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Nickel Preserve

Cherokee County

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This account from the Nature Conservancy Web Site.


The J. T. Nickel Family Nature and Wildlife Preserve is the largest privately protected conservation area in the Ozarks. The preserve was formed in 2000 as the result of a land gift from the John Nickel Family. This 15,000-acre landscape rests in eastern Oklahoma's rolling Cookson Hills and overlooks the Illinois River. Spring-fed creeks meander amid a rugged topography of steep slopes and narrow valleys harboring a mosaic of oak-hickory forest, lofty pine woodland, and a diverse mix of savanna, shrubland, and prairie. The preserve provides optimal habitat for a suite of uncommon breeding bird species, including some whose survival requires large blocks of intact habitat.


Coreopsis at Pumpkin Flats

photo by Jay Pruett

Biodiversity Threats in the area include habitat loss and fragmentation. Fire exclusion over the past several decades has also led to the decline or loss of a host of plants, animals, and natural communities. Invasive species such as sericea lespedeza threaten to replace diverse communities of native grasses and wildflowers. Incompatible land management practices reduce the biological integrity of area streams. The Nickel Preserve is perhaps the last landscape-scale opportunity to address these threats in the Oklahoma Ozarks by protecting and restoring a fully-functioning ecosystem.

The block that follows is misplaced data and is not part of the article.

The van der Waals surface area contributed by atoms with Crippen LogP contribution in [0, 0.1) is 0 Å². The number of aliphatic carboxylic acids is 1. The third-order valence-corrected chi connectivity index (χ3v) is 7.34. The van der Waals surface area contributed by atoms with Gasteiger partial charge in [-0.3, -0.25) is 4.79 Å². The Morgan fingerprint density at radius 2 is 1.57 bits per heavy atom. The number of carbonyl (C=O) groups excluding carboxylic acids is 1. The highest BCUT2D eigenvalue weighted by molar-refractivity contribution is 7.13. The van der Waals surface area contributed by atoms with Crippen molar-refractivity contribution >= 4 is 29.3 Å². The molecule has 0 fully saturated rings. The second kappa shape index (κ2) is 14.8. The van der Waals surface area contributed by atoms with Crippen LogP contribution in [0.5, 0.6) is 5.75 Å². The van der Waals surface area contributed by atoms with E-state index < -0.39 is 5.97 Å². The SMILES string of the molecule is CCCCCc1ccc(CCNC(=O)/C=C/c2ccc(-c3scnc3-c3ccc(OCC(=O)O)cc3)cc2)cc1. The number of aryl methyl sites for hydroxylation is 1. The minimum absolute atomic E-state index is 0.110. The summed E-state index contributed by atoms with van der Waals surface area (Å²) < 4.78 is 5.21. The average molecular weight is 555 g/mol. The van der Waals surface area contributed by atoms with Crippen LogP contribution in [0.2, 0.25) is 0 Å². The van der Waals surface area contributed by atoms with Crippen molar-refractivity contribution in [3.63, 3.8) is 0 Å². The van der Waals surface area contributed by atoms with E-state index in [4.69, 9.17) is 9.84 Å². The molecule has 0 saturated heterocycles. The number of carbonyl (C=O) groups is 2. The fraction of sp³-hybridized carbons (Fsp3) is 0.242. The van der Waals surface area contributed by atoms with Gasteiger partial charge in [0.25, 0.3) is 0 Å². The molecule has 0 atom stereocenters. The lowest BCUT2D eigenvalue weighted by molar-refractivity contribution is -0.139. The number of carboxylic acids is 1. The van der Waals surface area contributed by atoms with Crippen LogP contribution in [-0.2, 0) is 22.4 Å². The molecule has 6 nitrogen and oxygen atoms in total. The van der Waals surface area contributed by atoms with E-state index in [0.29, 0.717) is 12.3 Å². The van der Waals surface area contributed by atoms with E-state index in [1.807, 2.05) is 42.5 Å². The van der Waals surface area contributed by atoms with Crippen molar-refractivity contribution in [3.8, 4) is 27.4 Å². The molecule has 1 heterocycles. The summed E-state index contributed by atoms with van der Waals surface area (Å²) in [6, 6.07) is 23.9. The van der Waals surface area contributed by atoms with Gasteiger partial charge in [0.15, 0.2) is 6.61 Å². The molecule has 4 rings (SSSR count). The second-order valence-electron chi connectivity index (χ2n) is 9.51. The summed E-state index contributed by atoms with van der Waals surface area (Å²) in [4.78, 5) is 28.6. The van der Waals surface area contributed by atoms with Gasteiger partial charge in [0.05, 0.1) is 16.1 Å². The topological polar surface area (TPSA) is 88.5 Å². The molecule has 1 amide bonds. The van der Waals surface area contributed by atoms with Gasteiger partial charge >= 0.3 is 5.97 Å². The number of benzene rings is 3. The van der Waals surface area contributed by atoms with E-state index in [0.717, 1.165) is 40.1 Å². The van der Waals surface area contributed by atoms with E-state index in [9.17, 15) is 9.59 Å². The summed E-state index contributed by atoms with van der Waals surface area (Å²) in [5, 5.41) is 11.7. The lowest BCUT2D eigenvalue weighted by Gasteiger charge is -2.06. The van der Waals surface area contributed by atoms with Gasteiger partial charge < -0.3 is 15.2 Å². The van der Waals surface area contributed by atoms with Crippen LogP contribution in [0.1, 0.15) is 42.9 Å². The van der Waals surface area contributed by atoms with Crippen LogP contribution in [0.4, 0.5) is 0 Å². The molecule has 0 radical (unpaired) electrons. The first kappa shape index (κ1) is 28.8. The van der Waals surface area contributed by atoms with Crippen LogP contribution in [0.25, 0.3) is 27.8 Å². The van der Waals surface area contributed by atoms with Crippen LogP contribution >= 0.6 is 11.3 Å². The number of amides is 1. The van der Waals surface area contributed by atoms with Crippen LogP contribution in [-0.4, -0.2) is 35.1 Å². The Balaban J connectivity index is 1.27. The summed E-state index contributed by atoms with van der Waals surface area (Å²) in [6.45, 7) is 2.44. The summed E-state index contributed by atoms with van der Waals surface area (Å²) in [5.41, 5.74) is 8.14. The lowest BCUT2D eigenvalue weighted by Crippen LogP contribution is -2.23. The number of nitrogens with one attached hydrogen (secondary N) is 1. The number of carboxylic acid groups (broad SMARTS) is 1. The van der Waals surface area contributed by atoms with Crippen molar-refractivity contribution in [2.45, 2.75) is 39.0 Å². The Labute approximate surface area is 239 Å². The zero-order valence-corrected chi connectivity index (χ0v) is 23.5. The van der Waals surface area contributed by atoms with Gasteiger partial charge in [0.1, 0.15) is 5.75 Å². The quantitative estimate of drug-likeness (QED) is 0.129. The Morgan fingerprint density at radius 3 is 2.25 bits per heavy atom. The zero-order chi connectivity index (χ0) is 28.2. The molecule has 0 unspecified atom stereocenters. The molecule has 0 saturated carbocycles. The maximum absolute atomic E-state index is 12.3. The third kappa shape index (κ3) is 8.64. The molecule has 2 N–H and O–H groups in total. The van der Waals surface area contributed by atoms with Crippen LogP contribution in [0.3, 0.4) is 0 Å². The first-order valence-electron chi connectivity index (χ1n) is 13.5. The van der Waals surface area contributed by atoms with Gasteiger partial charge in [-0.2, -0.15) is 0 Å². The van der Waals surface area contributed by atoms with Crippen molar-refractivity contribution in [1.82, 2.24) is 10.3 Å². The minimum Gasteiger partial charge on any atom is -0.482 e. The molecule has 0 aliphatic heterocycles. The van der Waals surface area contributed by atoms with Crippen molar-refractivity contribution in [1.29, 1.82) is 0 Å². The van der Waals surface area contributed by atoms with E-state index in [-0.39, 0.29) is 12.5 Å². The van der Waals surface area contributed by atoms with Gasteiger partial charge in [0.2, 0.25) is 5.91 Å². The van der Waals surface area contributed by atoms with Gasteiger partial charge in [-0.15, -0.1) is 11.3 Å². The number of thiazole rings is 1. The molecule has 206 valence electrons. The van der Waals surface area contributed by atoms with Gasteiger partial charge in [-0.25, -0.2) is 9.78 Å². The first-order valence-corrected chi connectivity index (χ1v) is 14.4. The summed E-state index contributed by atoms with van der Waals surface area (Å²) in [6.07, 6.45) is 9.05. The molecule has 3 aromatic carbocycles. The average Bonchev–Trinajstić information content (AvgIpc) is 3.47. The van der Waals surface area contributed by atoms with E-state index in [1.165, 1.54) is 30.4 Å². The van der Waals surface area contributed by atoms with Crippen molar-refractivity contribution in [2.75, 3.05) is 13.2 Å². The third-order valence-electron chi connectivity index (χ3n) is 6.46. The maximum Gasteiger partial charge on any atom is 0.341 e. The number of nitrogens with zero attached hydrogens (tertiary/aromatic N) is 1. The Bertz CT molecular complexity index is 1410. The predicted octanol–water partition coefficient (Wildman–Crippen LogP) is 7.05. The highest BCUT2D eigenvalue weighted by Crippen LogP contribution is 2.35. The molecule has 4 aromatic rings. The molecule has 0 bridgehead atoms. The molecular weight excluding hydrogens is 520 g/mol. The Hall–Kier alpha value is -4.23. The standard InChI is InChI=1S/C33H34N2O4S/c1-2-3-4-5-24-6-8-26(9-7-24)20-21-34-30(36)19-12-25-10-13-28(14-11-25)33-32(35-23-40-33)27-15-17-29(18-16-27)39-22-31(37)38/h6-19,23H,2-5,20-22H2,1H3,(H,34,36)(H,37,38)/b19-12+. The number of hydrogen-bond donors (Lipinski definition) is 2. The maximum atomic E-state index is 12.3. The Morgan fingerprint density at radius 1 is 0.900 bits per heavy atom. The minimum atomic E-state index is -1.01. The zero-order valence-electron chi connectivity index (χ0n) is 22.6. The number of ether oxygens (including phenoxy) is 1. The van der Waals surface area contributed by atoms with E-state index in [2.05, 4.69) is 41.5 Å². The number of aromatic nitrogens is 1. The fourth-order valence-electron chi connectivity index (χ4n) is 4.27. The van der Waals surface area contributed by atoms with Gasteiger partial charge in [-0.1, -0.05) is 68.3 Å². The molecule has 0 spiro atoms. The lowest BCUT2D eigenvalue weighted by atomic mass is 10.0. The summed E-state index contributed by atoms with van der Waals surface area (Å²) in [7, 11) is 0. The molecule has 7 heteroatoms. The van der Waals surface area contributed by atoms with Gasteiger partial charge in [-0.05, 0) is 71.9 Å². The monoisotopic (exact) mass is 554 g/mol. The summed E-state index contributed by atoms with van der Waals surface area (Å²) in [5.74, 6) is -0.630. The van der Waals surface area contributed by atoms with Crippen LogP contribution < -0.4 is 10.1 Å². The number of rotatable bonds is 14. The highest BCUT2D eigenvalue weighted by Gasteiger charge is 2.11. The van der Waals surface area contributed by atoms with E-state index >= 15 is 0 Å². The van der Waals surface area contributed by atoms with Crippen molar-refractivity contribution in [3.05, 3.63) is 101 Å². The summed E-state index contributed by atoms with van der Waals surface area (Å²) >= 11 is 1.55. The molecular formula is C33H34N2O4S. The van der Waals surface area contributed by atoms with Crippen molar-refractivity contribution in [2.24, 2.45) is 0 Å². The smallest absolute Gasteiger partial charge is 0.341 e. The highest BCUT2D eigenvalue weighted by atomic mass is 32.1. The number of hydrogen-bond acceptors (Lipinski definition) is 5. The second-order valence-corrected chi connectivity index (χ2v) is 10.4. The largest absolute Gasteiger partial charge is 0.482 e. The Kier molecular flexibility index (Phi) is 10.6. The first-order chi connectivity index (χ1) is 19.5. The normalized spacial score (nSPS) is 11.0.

Sycamore Leaves What the Conservancy is doing now will restore and maintain the natural plant and animal communities of this former cattle ranch. Bermuda and fescue fields are being replaced with tallgrass prairie and woodland in an effort to re-create a unfragmented native landscape. Prescribed burns here will restore the open woodlands conditions that Conservancy scientists believe historically existed. Since 2000, the return of fire on site has produced an astounding increases in botanical diversity and abundance.

The preserve will also serve as a demonstration site to engage public and private conservation partners in best land management practices to help conserve lands in the greater conservation area outside the preserve's boundaries. The Conservancy is currently pursuing the reintroduction of elk, a once-common ungulate absent from this Ozark landscape for more than 150 years.


Click here or on map for full PDF version

 

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Copyright 2009 Tulsa Audubon Society
Last modified: September 21, 2009

 

 

 

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